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GE Energy Inaugurates First North American Greenhouse Cogeneration Facility

EBR Staff Writer Published 10 July 2009

GE Energy opened its North America’s first GE-designed greenhouse cogeneration facility in southern Ontario. The plant is installed to generate onsite power and heat for commercial greenhouses and help to reduce its emissions from power generation.

Great Northern Hydroponics, a division of Detroit-based Soave Enterprises, installed the 12-megawatt commercial greenhouse power station at Soave’s sprawling, 55-acre tomato greenhouse complex in Kingsville, Ontario. The facility is situated near Lake Erie’s north shore in the Leamington region, around 50 kilometers east of Detroit and 350 km west of Toronto.

Powered by four of GE Energy’s Jenbacher gas engines cogeneration modules, the onsite power plant is one among the seven natural gas-fired combined heat and power (CHP) projects approved by the Ontario Power Authority in 2006.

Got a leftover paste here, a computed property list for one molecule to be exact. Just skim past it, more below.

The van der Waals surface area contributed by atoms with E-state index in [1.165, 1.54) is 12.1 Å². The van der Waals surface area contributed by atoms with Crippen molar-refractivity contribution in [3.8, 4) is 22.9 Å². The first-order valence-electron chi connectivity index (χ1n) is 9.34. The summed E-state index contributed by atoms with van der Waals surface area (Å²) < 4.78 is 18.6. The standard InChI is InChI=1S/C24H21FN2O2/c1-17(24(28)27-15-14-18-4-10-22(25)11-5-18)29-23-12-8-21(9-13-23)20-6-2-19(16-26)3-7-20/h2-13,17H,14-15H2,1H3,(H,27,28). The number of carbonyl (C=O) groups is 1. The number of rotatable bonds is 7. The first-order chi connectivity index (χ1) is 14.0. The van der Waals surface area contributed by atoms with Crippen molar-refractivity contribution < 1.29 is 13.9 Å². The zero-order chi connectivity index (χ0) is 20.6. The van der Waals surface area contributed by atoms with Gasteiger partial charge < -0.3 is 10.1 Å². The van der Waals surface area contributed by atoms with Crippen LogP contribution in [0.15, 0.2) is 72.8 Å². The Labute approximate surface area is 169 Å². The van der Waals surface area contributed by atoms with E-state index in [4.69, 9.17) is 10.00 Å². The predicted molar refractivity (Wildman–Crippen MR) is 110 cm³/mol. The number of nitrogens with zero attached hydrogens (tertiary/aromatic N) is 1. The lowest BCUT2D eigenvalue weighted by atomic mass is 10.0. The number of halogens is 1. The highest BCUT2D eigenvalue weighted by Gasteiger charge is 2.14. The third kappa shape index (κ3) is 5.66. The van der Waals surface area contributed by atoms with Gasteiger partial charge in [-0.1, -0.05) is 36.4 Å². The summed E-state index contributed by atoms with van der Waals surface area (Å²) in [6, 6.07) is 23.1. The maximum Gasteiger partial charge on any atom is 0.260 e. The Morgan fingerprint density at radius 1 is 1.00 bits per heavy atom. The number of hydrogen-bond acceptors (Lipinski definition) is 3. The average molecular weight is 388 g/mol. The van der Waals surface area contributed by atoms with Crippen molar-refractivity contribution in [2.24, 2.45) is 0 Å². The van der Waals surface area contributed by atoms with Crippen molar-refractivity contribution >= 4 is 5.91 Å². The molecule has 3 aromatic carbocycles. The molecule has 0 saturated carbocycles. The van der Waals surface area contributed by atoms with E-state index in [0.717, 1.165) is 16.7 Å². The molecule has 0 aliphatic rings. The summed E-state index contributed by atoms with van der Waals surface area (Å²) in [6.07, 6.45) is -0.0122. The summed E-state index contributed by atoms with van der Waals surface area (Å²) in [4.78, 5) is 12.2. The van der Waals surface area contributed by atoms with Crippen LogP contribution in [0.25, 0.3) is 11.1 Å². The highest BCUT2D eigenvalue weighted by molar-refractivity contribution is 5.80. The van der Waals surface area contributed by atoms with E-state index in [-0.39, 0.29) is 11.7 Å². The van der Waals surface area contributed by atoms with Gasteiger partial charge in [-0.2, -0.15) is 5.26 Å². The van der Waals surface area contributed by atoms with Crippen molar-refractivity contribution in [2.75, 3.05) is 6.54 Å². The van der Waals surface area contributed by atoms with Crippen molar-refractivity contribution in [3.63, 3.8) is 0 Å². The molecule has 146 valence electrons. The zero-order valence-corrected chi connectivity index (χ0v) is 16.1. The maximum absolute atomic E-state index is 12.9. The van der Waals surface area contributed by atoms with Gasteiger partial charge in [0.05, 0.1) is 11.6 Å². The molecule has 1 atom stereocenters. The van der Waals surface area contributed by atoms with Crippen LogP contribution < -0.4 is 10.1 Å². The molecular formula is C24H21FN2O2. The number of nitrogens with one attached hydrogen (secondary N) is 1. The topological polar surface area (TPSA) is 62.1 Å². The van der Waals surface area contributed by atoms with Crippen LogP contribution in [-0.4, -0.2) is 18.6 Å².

The plant generates sufficient electricity to Ontario’s transmission grid that can serve around 12,000 to 15,000 Canadian homes annually. Under a 20-year contract with the Ontario Power Authority, surplus of power generated from the plant is sold to the local grid.

The power plant, In order to support greenhouse operations, also treats the gas engines’ exhaust, enabling carbon from the exhaust to be recycled and applied as a special fertilizer to enhance greenhouse crop production. CHP plants consume less fuel compared to separate systems to produce the same amount of power. As a result, cogeneration can help to reduce regional industrial emissions associated with energy production.

GE Energy’s Jenbacher gas engine business has developed the special CO2 fertilization/cogeneration system.

DDACE Power Systems, GE’s Jenbacher engine distributor for eastern Canada has supplied greenhouse cogeneration system. The engineering services for the North American reference plant were provided by H.H. Angus and Associated of Toronto.